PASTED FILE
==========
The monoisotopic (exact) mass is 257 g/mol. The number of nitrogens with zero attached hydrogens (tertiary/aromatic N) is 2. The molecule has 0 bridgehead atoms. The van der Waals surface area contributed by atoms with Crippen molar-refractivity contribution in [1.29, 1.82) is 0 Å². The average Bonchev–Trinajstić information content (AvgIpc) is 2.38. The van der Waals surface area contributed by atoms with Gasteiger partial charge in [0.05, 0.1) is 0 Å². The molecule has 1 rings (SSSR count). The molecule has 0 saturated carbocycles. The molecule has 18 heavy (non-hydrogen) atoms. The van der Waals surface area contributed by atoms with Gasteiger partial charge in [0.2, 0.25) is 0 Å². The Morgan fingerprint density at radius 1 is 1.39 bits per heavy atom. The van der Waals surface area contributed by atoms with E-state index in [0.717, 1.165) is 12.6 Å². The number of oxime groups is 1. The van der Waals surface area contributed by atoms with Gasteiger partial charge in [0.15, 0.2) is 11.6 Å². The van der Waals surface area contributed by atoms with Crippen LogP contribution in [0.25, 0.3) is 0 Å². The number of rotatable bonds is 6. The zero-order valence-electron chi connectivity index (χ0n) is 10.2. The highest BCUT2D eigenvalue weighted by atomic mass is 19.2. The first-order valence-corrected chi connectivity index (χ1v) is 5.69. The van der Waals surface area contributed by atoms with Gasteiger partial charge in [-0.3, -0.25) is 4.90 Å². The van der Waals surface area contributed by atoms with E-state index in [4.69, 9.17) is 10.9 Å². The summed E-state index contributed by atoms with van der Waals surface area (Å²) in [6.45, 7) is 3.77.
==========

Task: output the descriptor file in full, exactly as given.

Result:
The monoisotopic (exact) mass is 257 g/mol. The number of nitrogens with zero attached hydrogens (tertiary/aromatic N) is 2. The molecule has 0 bridgehead atoms. The van der Waals surface area contributed by atoms with Crippen molar-refractivity contribution in [1.29, 1.82) is 0 Å². The average Bonchev–Trinajstić information content (AvgIpc) is 2.38. The van der Waals surface area contributed by atoms with Gasteiger partial charge in [0.05, 0.1) is 0 Å². The molecule has 1 rings (SSSR count). The molecule has 0 saturated carbocycles. The molecule has 18 heavy (non-hydrogen) atoms. The van der Waals surface area contributed by atoms with Gasteiger partial charge in [0.2, 0.25) is 0 Å². The Morgan fingerprint density at radius 1 is 1.39 bits per heavy atom. The van der Waals surface area contributed by atoms with E-state index in [0.717, 1.165) is 12.6 Å². The number of oxime groups is 1. The van der Waals surface area contributed by atoms with Gasteiger partial charge in [0.15, 0.2) is 11.6 Å². The van der Waals surface area contributed by atoms with Crippen LogP contribution in [0.25, 0.3) is 0 Å². The number of rotatable bonds is 6. The zero-order valence-electron chi connectivity index (χ0n) is 10.2. The highest BCUT2D eigenvalue weighted by atomic mass is 19.2. The first-order valence-corrected chi connectivity index (χ1v) is 5.69. The van der Waals surface area contributed by atoms with Gasteiger partial charge in [-0.3, -0.25) is 4.90 Å². The van der Waals surface area contributed by atoms with E-state index in [4.69, 9.17) is 10.9 Å². The summed E-state index contributed by atoms with van der Waals surface area (Å²) in [6.45, 7) is 3.77.